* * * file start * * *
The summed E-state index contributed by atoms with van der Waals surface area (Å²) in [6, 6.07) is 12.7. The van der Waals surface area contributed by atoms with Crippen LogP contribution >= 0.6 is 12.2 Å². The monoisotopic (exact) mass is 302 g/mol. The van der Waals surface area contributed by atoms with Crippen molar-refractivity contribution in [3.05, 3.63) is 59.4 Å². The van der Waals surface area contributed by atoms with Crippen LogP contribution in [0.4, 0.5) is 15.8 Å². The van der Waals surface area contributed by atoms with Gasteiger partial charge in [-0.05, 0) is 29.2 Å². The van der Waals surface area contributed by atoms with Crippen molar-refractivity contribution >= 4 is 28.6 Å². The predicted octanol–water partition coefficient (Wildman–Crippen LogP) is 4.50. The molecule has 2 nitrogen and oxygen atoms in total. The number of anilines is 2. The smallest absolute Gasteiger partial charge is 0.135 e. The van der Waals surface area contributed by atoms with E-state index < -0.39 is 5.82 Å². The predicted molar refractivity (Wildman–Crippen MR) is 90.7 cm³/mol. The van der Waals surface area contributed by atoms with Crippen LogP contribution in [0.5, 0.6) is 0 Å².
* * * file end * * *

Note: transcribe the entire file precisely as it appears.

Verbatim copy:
The summed E-state index contributed by atoms with van der Waals surface area (Å²) in [6, 6.07) is 12.7. The van der Waals surface area contributed by atoms with Crippen LogP contribution >= 0.6 is 12.2 Å². The monoisotopic (exact) mass is 302 g/mol. The van der Waals surface area contributed by atoms with Crippen molar-refractivity contribution in [3.05, 3.63) is 59.4 Å². The van der Waals surface area contributed by atoms with Crippen LogP contribution in [0.4, 0.5) is 15.8 Å². The van der Waals surface area contributed by atoms with Gasteiger partial charge in [-0.05, 0) is 29.2 Å². The van der Waals surface area contributed by atoms with Crippen molar-refractivity contribution >= 4 is 28.6 Å². The predicted octanol–water partition coefficient (Wildman–Crippen LogP) is 4.50. The molecule has 2 nitrogen and oxygen atoms in total. The number of anilines is 2. The smallest absolute Gasteiger partial charge is 0.135 e. The van der Waals surface area contributed by atoms with E-state index < -0.39 is 5.82 Å². The predicted molar refractivity (Wildman–Crippen MR) is 90.7 cm³/mol. The van der Waals surface area contributed by atoms with Crippen LogP contribution in [0.5, 0.6) is 0 Å².